and the Laplace transform (10) of (54) yields:

where

${\eta}^{2}$ and

τ are given by (22) and (36), respectively. Applying the numerical inverse Laplace transform algorithm [

42] to (55), we obtain the time response. The plots for different values of the fractional order

γ are shown in

Figure 11.

**Figure 11.**
Mass-spring-damper system without a source, Caputo–Fabrizio derivative approach.

**Figure 11.**
Mass-spring-damper system without a source, Caputo–Fabrizio derivative approach.

## 4. Conclusion

In this work, we present alternative fractional differential equations using Caputo and Caputo–Fabrizio fractional derivatives for modeling oscillating systems. The proposed equations provide a universal behavior (see Equations (25), (39) and (52)); the solutions presented preserve the dimensionality of the studied system for any value of the exponent of the fractional derivative. The advantage of this alternative representation when compared to the models presented in the literature is the physical compatibility of the solutions.

For the classical Caputo approach, the solutions incorporate and describe long-term memory effects (attenuation or dissipation); these effects are related to an algebraic decay related to the Mittag–Leffler function; when γ is less than one, the fractional differentiation with respect to time represents the non-local displacement effects of dissipation of energy (internal friction) represented by the fractional order γ, which is related to the displacement of the oscillator in fractal geometries. For the Caputo–Fabrizio fractional derivative, the numerical solutions show a change of the amplitude variation and the phase; these behaviors depend on the fractional derivative order and modify the constant time; particularly, when the fractional operator is less than one, the systems exhibit a fast stabilization. This new fractional definition allows describing the relaxation phenomena characteristic of viscoelastic materials, and the numerical solution exhibits temporal fractality at different scales, as well as the existence of material heterogeneities in the mechanical components. The two definitions of fractional derivatives must apply conveniently depending on the materials treated; the choice of the fractional derivative depends upon the problem studied and on the phenomenological behavior of the system. For both definitions, when $\gamma =1$, the displacement has the ordinary behavior.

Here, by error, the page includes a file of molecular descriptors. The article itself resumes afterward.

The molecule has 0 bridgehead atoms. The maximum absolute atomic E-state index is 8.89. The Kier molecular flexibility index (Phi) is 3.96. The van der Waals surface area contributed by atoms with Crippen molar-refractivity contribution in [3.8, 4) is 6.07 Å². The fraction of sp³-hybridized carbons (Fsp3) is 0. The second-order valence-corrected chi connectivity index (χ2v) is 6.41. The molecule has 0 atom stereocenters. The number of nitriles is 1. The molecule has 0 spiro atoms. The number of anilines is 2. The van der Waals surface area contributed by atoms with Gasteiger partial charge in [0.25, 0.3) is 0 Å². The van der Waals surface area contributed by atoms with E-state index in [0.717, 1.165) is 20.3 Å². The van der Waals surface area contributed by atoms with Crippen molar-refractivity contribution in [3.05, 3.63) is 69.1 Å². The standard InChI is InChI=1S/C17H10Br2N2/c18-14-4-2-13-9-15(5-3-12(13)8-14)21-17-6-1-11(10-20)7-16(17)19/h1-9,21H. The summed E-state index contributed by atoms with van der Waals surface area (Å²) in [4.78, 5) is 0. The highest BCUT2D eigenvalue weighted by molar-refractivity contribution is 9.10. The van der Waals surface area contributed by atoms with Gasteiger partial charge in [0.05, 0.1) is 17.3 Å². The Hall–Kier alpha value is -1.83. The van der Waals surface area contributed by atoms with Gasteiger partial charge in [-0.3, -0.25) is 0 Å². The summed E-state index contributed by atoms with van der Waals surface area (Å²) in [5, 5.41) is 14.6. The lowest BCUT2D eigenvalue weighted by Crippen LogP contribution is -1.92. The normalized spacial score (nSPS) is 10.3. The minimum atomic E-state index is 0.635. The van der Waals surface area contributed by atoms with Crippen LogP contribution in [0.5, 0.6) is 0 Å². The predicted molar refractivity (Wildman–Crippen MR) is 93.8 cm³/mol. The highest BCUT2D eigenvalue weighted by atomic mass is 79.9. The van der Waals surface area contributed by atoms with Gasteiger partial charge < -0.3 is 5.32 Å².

The results gathered in

Figure 2,

Figure 3,

Figure 4,

Figure 5,

Figure 6,

Figure 7,

Figure 8,

Figure 9,

Figure 10 and

Figure 11 briefly show that when

$\gamma =1$, the system displays the Markovian nature. However, for values of

$\gamma <1$, the equations describe systems that are non-conservative (non-local in time); in this context, the different

γ values are modified the time constant of the systems and exhibit fractional structures (components that show an intermediate behavior between a system that is conservative and dissipative). In the range

$\gamma \in (0.85,1)$, the figures show that the system presents dissipative effects that correspond to the nonlinear situation of the physical process (realistic behavior that is non-local in time). In these cases, the systems modified the damping capacity, for example when

$\gamma =0.85$, the damping capacity is bigger than when

$\gamma =0.95$. Furthermore, the figures show that the Caputo fractional derivative is more affected by the past compared to the Caputo–Fabrizio fractional derivative, which shows a rapid stabilization.

The resulting equations represent a generalization of the classical mass-spring-damper model; the proposed representation can be used to describe a wide variety of systems, which had not been addressed due to the limitations of the classical calculus. In this context, we consider that these results are useful to understand the behavior of dynamical complex systems, mechanical vibrations, control theory, relaxation phenomena, viscoelasticity, viscoelastic damping and oscillatory processes.